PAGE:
How a mother lost her son to schizophrenia — and what she wants others to know

How a mother lost her son to schizophrenia — and what she wants others to know
When Laura Pogliano had her son Zac, she could not have predicted the painful, short-lived journey their family would share with him. His once vibrant life was interrupted by schizophrenia for six and a half years, ending abruptly with his death in January 2015 at 23 years old. “I tell myself that I never actually had a healthy child. I just thought I had a healthy child,” Laura said.
Written by Christina Ren, Certified Genetic Counselor
Orchid offers advanced genetic testing for couples who want their child to have the best shot of a healthy life. “Patient and Family Stories” is where we highlight families who have been impacted by chronic conditions Orchid screens for and their perspectives on genetic screening.

“The weekend someone stole my child from me”

Growing up, Zac was an “unusually healthy child.” He had no childhood illnesses and would scarcely get colds, played baseball, drums, and the piano, and was never disciplined by his mom so much as sending him to his room. “He was like a little clock, almost like a storybook kid,” reflects Laura.

Zac in first grade (Photo courtesy of Laura)

Not until the weekend of 2008 as Zac left his mom 20 messages about the voices coming from his phone and smoke detectors, leading him to want to burn his phone and the house down, did Laura realize her son was spiraling into an inexplicable health crisis.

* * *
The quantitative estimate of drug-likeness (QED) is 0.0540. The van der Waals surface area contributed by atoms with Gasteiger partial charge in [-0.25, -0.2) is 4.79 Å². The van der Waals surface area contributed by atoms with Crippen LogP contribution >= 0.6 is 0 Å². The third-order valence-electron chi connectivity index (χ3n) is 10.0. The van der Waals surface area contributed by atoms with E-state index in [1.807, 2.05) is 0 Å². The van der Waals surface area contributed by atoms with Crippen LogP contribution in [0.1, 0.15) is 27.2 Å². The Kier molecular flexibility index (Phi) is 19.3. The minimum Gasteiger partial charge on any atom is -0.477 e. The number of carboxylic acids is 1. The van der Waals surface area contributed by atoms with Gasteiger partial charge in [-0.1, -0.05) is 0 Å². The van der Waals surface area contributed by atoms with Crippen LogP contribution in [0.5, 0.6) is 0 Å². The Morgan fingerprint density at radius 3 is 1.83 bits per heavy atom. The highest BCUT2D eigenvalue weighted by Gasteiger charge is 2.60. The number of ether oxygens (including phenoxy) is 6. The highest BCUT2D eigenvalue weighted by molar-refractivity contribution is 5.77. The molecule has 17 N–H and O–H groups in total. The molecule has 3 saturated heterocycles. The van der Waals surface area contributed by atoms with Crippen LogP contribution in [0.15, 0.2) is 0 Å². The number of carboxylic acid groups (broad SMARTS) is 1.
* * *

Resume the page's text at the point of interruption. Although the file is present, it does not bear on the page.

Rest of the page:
Laura was away on a business trip and flew right home after hearing her son’s delusional messages. What she came back to was devastating: the house was wrapped in plastic wrap and paper towels; he had a rag around his face and stuffed his ears with Kleenex to prevent himself from being contaminated by other people. “He’d been urinating in the bathtub and had the same filthy clothes on. It was clear that he hadn’t slept since I left. He looked like a drunken 40-year-old. I just couldn’t believe what I saw.”

“That was the weekend that someone stole my child and replaced him with the movie version of Howard Hughes in The Aviator.”

From there, Zac would be seen by many doctors and psychiatrists, going in and out of psychosis. He was hospitalized for more than nine months of his first 18 months of illness, took 28 pills a day with little to no avail, and even got arrested “a couple of times.” His family tried to get him through high school and college, but he kept needing to be hospitalized for six weeks to two months at a time. Laura called the experience a “hopeless, terrible, difficult journey. Finding stability was hard-won for him. And it was fleeting — it would be gone with just a single incident.”

Desperate for anything to relieve her son’s suffering, Laura tried “shoving 100 supplements a day down his throat”, taking him to massages when his body was catatonic and practiced clean living to remove any environmental toxins. Zac continued to decline. She came to realize that in some cases of psychotic disorders like schizophrenia, the brain doesn’t just simply “repair itself.”